Category Archives: Zimbabwe

Claudio Ranieri: Leicester City sack Premier League-winning manager

Manager Claudio Ranieri has been sacked by Leicester City, nine months after leading them to the Premier League title.

The Foxes are one point above the relegation zone with 13 matches left.

“The board reluctantly feels that a change of leadership, while admittedly painful, is necessary in the club’s greatest interest,” read a statement.

Ranieri, 65, guided the Foxes to the title despite them being rated 5,000-1 shots at the start of the campaign.

His departure comes less than 24 hours after a 2-1 defeat at Spanish side Sevilla in the first leg of their Champions League last-16 tie.

The Foxes took the Premier League title by 10 points but have won just five top-flight games this season, and could become the first defending champions to be relegated since 1938.

They have lost their past five league matches and are the only side in the top four English divisions without a league goal in 2017.

“His status as the most successful Leicester City manager of all time is without question,” added the Foxes statement.

“However, domestic results in the current campaign have placed the club’s Premier League status under threat.”

Earlier this month, Leicester gave their “unwavering support” to the Italian, who was appointed manager in July 2015 and signed a new four-year deal in August 2016.

“After all that Claudio Ranieri has done for Leicester City, to sack him now is inexplicable, unforgivable and gut-wrenchingly sad,” said former Foxes striker Gary Lineker.

‘Club interests above sentiment’

Leicester City vice-chairman Aiyawatt Srivaddhanaprabha:

“This has been the most difficult decision we have had to make in nearly seven years since King Power took ownership of Leicester City. But we are duty-bound to put the club’s long-term interests above all sense of personal sentiment, no matter how strong that might be.

“Claudio has brought outstanding qualities to his office. His skilful management, powers of motivation and measured approach have been reflective of the rich experience we always knew he would bring to Leicester City. His warmth, charm and charisma have helped transform perceptions of the club and develop its profile on a global scale. We will forever be grateful to him for what he has helped us to achieve.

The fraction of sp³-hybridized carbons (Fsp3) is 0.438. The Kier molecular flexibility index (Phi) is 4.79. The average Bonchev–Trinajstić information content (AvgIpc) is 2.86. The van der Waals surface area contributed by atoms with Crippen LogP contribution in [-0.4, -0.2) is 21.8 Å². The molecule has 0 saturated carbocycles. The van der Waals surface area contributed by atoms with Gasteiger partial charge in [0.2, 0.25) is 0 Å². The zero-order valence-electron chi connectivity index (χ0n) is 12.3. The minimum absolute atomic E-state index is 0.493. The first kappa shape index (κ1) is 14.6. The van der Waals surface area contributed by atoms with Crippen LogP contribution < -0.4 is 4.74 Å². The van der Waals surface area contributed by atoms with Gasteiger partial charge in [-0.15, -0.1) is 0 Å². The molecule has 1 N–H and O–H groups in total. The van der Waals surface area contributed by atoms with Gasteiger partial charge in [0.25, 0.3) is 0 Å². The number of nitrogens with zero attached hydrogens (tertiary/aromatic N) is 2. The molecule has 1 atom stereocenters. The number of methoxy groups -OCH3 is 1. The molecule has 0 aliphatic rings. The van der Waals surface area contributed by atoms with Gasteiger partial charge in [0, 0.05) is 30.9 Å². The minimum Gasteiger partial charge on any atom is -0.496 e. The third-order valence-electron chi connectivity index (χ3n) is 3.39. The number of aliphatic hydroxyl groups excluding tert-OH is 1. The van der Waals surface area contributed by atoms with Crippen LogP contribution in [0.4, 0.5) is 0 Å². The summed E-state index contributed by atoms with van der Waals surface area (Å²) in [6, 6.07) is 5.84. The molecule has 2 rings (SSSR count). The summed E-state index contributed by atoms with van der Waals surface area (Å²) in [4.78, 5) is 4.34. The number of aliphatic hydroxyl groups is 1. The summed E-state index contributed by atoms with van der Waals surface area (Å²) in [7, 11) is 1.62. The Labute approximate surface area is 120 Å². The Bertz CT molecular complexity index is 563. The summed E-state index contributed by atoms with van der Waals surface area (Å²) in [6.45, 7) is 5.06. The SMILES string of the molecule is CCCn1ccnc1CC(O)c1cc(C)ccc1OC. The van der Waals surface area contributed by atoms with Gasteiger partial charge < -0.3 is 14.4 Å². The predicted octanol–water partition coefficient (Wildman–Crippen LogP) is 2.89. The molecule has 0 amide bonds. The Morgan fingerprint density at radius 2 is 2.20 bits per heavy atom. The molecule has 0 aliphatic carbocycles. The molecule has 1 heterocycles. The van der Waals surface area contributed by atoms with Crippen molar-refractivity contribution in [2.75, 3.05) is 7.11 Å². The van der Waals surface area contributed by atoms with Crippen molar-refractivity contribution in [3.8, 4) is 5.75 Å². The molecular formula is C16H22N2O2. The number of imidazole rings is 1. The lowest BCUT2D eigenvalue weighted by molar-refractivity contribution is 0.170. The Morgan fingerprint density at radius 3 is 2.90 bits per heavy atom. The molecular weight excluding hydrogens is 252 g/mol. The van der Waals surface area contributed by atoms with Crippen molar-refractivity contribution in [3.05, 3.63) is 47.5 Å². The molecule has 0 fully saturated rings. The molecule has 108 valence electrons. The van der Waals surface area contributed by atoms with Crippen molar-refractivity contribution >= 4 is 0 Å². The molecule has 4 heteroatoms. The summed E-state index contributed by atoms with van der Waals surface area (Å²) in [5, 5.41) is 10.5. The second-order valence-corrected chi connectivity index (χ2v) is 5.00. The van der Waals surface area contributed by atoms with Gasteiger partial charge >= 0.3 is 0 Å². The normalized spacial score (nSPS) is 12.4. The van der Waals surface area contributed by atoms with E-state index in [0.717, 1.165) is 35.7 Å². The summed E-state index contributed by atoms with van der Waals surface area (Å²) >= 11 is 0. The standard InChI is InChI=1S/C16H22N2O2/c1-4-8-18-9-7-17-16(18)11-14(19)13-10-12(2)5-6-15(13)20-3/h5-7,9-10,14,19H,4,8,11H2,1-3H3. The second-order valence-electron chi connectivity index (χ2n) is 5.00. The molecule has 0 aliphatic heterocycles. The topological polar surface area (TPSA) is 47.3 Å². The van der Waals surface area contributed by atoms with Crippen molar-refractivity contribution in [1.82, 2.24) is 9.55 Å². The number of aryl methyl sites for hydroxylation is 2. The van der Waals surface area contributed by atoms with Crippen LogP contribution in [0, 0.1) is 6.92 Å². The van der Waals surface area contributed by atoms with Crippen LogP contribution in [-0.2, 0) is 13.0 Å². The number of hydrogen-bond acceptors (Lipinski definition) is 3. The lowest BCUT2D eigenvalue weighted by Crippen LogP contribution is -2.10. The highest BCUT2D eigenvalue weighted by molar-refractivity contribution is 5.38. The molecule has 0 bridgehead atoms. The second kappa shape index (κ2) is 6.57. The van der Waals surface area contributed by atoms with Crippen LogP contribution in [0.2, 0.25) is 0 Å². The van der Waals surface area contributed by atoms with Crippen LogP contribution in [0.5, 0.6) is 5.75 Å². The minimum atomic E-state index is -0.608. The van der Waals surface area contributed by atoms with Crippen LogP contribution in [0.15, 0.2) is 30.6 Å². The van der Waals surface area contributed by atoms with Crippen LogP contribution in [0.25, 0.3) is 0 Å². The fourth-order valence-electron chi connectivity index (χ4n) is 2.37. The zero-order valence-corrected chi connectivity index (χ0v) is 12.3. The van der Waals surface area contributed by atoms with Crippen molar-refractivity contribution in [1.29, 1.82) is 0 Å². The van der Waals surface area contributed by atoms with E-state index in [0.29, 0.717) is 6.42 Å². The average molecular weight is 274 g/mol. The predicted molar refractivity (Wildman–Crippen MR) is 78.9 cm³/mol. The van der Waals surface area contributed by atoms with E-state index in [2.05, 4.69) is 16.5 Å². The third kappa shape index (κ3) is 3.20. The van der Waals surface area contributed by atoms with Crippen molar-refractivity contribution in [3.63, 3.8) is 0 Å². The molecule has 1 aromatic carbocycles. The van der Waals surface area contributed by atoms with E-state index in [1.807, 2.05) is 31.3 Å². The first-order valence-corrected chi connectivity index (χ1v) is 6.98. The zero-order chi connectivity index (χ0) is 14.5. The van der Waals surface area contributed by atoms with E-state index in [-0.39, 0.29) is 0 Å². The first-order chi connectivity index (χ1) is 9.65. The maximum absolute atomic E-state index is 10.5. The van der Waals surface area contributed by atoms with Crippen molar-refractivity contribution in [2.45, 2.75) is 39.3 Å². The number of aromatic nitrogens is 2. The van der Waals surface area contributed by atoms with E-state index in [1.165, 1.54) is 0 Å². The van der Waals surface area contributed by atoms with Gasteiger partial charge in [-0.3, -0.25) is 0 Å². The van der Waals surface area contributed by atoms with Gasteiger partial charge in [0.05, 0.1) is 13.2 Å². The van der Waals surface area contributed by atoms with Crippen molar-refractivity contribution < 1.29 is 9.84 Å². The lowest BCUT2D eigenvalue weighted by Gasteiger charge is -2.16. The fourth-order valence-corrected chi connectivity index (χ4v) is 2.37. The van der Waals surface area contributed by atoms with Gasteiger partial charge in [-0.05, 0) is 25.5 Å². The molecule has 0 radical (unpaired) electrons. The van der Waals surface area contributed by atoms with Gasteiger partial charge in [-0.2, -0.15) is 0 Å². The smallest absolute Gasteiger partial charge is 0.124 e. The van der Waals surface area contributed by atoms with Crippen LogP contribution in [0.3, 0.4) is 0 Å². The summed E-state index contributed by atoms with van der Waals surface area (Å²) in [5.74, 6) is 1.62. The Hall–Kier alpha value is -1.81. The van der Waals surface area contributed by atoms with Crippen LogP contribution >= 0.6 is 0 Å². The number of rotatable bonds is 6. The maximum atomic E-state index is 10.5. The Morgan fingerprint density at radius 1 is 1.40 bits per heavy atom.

“It was never our expectation that the extraordinary feats of last season should be replicated this season. Indeed, survival in the Premier League was our first and only target at the start of the campaign. But we are now faced with a fight to reach that objective and feel a change is necessary to maximise the opportunity presented by the final 13 games.”

What next?

Leicester’s next game in their fight for Premier League survival comes when they host Liverpool on Monday.

Assistant manager Craig Shakespeare and first-team coach Mike Stowell will take charge of the squad until a new manager is appointed.

Ranieri’s compatriots Paolo Benetti and Andrea Azzalin, both key members of his coaching staff, have left the club.

“The board will now begin the recruitment process and will make no further comment until that process is completed,” Leicester added.

Analysis – ‘How can Claudio be gone?’

BBC Radio Leicester’s Ian Stringer:

“I can’t believe it. I was in Seville on Wednesday, they got an away goal and the fans were really happy on the streets after Jamie Vardy scored.

“He’s gone. How can Claudio be gone? The greatest achievement ever. They are not in the relegation zone, the stadium has been singing his name and it’s been very loud.